Explore lodging, dining, and museum options.

St. Joseph is home to iconic places, including Jesse James’s home, the Pony Express birthplace, and the Kansas City Chiefs’ training camp. History flows through this town where museums tell the stories of this westward jumping-off point and where new stories are beginning.

The Whiskey Mansion bedrooms are comfy with a yesteryear feel and appearance.Lodge at the Whiskey Mansion Inn, which housed German immigrants Ferdinand and Sarah Westheimer and their eight sons more than 135 years ago. The Westheimers began distributing whiskey to mining towns out West in the late 1870s. As their business grew, so did their wealth. In 1884, they hired an architect to build the home, which was completed in 1885. The Inn’s history certainly embodies both pioneer and entrepreneurial spirit.

Over the years, the mansion deteriorated and was condemned by 1992. In 1995, a fire almost destroyed it, but Olin Cox from Savannah, Missouri, bought the property and began restoring it. The mansion now features period furniture, and Olin offers a full breakfast. There are a handful of rooms from which to choose, including the Water Spa Room, which features a jetted clawfoot tub, and the Maids’ Rooms, which are smaller but made for longer stays.

Vineyard Mansion & Carriage House is a Romanesque Revival-style mansion that is another place to stay that has a story, too. Built in 1860, it has since been restored. Guests are encouraged to come and go as they please and are given a house key upon arrival.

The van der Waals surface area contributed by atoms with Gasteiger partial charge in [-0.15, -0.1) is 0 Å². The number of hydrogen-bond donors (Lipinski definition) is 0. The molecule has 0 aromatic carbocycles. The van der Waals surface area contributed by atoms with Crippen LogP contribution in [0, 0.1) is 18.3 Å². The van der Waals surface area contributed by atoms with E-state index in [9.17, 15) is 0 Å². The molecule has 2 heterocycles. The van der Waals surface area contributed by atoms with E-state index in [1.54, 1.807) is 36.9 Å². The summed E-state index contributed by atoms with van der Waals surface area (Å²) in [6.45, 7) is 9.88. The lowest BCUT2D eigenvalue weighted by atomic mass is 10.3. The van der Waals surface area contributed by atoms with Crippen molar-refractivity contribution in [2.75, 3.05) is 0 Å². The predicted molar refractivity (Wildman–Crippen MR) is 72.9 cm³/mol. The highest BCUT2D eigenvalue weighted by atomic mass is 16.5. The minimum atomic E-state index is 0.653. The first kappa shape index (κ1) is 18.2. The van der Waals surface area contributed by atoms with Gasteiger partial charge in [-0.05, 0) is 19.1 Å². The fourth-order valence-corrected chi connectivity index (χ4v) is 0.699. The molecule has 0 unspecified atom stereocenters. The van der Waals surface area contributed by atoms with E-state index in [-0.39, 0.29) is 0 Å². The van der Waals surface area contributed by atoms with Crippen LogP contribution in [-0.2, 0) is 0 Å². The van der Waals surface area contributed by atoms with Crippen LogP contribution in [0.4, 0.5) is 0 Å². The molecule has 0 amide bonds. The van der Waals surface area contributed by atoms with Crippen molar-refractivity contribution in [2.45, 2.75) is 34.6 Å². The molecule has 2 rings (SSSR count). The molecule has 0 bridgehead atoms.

Scrumptious plate of food at Marco Polo in St. Joseph, Missouri.Dine at Cafe Belle Epoque where the atmosphere is low-key and friendly. For brunch, indulge in locally sourced eggs and homemade breads from Whiskey Mansion, or try a homemade soup when the temperature dips outside.

For an upscale dinner, try Marco Polo, where creative and savory dishes can transport you on a culinary journey. Among the entrees are Alfredo Florentine, Shrimp & Grits, and General Tso’s Chicken Marsala.

Visit the Pony Express Museum to learn about the riders and what the Pony Express meant to the country during westward expansion. See the museum’s permanent exhibit or explore the Hall of Riders for a more personal look on the era.

And, yes, St. Joseph’s most notorious resident was outlaw Jesse James. His home where he was killed is now the Jesse James Home Museum. You can see some of the artifacts found in his grave when his body was exhumed to verify that it really was Jesse James. The home was moved two blocks to become the current tourist attraction.

If you want something a bit offbeat for your trip, the Glore Psychiatric Museum is filled with remnants from when it was St. Joseph’s State Lunatic Asylum No. 2, which was established 1874. Tour the unique museum to view surgical tools, patient artwork, and embroidered wording from a patient who was schizophrenic and mute.

The Pony Express Stables

PHOTOS: From top, rooms at the restored Whiskey Mansion Inn feature period furniture from the late 1800s combined with modern conveniences. Marco Polo’s ricotta gnocchi tossed in lobster cream sauce with pork belly lardons is topped with a salad made from spinach and arugula dressed with rice wine chili oil vinaigrette and a few skewered bay scallops. The Pony Express Stables, the original home to the Pony Express, house the Pony Express Museum and a new Hall of Riders where visitors can learn about the daring young men who carried the mail. Photos courtesy of St. Joseph Convention & Visitors Bureau, Marco Polo, and Pony Express Museum